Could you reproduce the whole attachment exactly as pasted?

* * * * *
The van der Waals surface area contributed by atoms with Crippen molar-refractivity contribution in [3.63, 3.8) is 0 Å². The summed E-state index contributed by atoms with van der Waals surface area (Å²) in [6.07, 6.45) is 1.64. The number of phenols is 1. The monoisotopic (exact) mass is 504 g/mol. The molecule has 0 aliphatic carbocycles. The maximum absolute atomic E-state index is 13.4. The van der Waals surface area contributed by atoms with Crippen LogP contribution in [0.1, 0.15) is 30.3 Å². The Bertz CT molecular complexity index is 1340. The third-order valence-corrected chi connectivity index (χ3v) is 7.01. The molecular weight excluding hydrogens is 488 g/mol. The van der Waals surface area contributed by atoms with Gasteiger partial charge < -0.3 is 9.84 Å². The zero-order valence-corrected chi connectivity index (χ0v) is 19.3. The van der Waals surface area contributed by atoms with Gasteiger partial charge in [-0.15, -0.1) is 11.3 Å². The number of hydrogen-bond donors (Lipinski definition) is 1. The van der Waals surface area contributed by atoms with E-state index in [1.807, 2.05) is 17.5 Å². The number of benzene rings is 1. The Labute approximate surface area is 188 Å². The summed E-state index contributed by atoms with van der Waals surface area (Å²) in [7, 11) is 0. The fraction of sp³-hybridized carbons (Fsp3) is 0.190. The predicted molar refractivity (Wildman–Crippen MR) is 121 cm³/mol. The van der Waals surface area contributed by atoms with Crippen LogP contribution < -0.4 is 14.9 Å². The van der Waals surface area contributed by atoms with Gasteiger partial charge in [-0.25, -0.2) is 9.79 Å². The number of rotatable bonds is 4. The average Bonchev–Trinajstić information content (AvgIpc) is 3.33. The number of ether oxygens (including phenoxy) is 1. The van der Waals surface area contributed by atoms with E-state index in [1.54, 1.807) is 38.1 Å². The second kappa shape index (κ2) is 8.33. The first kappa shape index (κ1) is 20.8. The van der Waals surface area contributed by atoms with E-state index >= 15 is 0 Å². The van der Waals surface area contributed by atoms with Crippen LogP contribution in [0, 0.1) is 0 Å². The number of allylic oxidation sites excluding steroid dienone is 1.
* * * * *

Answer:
The van der Waals surface area contributed by atoms with Crippen molar-refractivity contribution in [3.63, 3.8) is 0 Å². The summed E-state index contributed by atoms with van der Waals surface area (Å²) in [6.07, 6.45) is 1.64. The number of phenols is 1. The monoisotopic (exact) mass is 504 g/mol. The molecule has 0 aliphatic carbocycles. The maximum absolute atomic E-state index is 13.4. The van der Waals surface area contributed by atoms with Crippen LogP contribution in [0.1, 0.15) is 30.3 Å². The Bertz CT molecular complexity index is 1340. The third-order valence-corrected chi connectivity index (χ3v) is 7.01. The molecular weight excluding hydrogens is 488 g/mol. The van der Waals surface area contributed by atoms with Gasteiger partial charge < -0.3 is 9.84 Å². The zero-order valence-corrected chi connectivity index (χ0v) is 19.3. The van der Waals surface area contributed by atoms with Gasteiger partial charge in [-0.15, -0.1) is 11.3 Å². The number of hydrogen-bond donors (Lipinski definition) is 1. The van der Waals surface area contributed by atoms with E-state index in [1.807, 2.05) is 17.5 Å². The number of benzene rings is 1. The Labute approximate surface area is 188 Å². The summed E-state index contributed by atoms with van der Waals surface area (Å²) in [7, 11) is 0. The fraction of sp³-hybridized carbons (Fsp3) is 0.190. The predicted molar refractivity (Wildman–Crippen MR) is 121 cm³/mol. The van der Waals surface area contributed by atoms with Crippen LogP contribution < -0.4 is 14.9 Å². The van der Waals surface area contributed by atoms with Gasteiger partial charge in [-0.25, -0.2) is 9.79 Å². The number of rotatable bonds is 4. The average Bonchev–Trinajstić information content (AvgIpc) is 3.33. The number of ether oxygens (including phenoxy) is 1. The van der Waals surface area contributed by atoms with E-state index in [1.54, 1.807) is 38.1 Å². The second kappa shape index (κ2) is 8.33. The first kappa shape index (κ1) is 20.8. The van der Waals surface area contributed by atoms with E-state index >= 15 is 0 Å². The van der Waals surface area contributed by atoms with Crippen LogP contribution in [0, 0.1) is 0 Å². The number of allylic oxidation sites excluding steroid dienone is 1.